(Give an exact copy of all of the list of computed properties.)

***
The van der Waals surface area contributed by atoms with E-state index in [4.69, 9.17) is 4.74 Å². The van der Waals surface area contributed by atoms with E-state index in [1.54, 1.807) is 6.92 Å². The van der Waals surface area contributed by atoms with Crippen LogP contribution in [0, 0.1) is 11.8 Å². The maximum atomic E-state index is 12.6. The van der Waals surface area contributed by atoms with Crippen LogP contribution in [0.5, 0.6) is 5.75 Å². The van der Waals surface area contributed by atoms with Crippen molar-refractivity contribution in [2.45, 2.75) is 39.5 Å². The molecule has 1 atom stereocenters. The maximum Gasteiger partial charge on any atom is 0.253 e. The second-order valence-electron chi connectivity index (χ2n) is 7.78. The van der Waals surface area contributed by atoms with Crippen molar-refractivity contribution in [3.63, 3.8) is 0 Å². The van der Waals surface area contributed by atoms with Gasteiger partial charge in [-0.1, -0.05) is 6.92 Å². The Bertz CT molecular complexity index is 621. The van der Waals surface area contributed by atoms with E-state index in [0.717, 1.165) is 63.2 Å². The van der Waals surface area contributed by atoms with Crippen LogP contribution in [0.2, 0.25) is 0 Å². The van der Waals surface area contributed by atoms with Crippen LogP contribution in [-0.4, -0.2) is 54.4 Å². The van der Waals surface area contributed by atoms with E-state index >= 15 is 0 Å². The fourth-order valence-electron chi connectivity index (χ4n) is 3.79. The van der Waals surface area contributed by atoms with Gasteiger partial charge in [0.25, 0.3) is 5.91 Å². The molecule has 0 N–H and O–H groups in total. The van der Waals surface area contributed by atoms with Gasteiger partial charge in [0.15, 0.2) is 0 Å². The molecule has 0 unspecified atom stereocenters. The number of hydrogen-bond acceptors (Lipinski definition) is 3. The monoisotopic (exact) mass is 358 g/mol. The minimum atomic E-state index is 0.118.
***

The van der Waals surface area contributed by atoms with E-state index in [4.69, 9.17) is 4.74 Å². The van der Waals surface area contributed by atoms with E-state index in [1.54, 1.807) is 6.92 Å². The van der Waals surface area contributed by atoms with Crippen LogP contribution in [0, 0.1) is 11.8 Å². The maximum atomic E-state index is 12.6. The van der Waals surface area contributed by atoms with Crippen LogP contribution in [0.5, 0.6) is 5.75 Å². The van der Waals surface area contributed by atoms with Crippen molar-refractivity contribution in [2.45, 2.75) is 39.5 Å². The molecule has 1 atom stereocenters. The maximum Gasteiger partial charge on any atom is 0.253 e. The second-order valence-electron chi connectivity index (χ2n) is 7.78. The van der Waals surface area contributed by atoms with Crippen molar-refractivity contribution in [3.63, 3.8) is 0 Å². The van der Waals surface area contributed by atoms with Gasteiger partial charge in [-0.1, -0.05) is 6.92 Å². The Bertz CT molecular complexity index is 621. The van der Waals surface area contributed by atoms with E-state index in [0.717, 1.165) is 63.2 Å². The van der Waals surface area contributed by atoms with Crippen LogP contribution in [0.2, 0.25) is 0 Å². The van der Waals surface area contributed by atoms with Crippen LogP contribution in [-0.4, -0.2) is 54.4 Å². The van der Waals surface area contributed by atoms with E-state index >= 15 is 0 Å². The fourth-order valence-electron chi connectivity index (χ4n) is 3.79. The van der Waals surface area contributed by atoms with Gasteiger partial charge in [0.25, 0.3) is 5.91 Å². The molecule has 0 N–H and O–H groups in total. The van der Waals surface area contributed by atoms with Gasteiger partial charge in [0.15, 0.2) is 0 Å². The molecule has 0 unspecified atom stereocenters. The number of hydrogen-bond acceptors (Lipinski definition) is 3. The monoisotopic (exact) mass is 358 g/mol. The minimum atomic E-state index is 0.118.